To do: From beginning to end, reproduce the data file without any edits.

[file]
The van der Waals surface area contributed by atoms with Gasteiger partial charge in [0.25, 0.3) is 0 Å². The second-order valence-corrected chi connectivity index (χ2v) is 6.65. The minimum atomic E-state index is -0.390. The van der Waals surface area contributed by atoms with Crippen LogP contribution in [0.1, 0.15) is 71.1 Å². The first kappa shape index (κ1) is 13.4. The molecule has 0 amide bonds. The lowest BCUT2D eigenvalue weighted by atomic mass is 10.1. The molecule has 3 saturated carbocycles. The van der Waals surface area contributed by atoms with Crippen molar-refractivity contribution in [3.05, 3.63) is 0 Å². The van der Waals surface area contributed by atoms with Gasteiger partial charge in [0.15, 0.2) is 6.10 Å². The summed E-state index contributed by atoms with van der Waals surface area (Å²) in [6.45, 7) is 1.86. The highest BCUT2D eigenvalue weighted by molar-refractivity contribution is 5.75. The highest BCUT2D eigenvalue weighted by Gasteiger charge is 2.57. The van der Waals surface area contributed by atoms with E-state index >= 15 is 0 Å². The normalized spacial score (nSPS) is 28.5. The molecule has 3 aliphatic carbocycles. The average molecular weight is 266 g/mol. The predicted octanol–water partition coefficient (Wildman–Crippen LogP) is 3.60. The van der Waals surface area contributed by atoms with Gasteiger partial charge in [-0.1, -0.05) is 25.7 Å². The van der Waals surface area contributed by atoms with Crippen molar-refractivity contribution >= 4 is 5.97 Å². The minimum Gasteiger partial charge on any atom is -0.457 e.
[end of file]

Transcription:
The van der Waals surface area contributed by atoms with Gasteiger partial charge in [0.25, 0.3) is 0 Å². The second-order valence-corrected chi connectivity index (χ2v) is 6.65. The minimum atomic E-state index is -0.390. The van der Waals surface area contributed by atoms with Crippen LogP contribution in [0.1, 0.15) is 71.1 Å². The first kappa shape index (κ1) is 13.4. The molecule has 0 amide bonds. The lowest BCUT2D eigenvalue weighted by atomic mass is 10.1. The molecule has 3 saturated carbocycles. The van der Waals surface area contributed by atoms with Crippen molar-refractivity contribution in [3.05, 3.63) is 0 Å². The van der Waals surface area contributed by atoms with Gasteiger partial charge in [0.15, 0.2) is 6.10 Å². The summed E-state index contributed by atoms with van der Waals surface area (Å²) in [6.45, 7) is 1.86. The highest BCUT2D eigenvalue weighted by molar-refractivity contribution is 5.75. The highest BCUT2D eigenvalue weighted by Gasteiger charge is 2.57. The van der Waals surface area contributed by atoms with E-state index >= 15 is 0 Å². The normalized spacial score (nSPS) is 28.5. The molecule has 3 aliphatic carbocycles. The average molecular weight is 266 g/mol. The predicted octanol–water partition coefficient (Wildman–Crippen LogP) is 3.60. The van der Waals surface area contributed by atoms with Gasteiger partial charge in [-0.1, -0.05) is 25.7 Å². The van der Waals surface area contributed by atoms with Crippen molar-refractivity contribution >= 4 is 5.97 Å². The minimum Gasteiger partial charge on any atom is -0.457 e.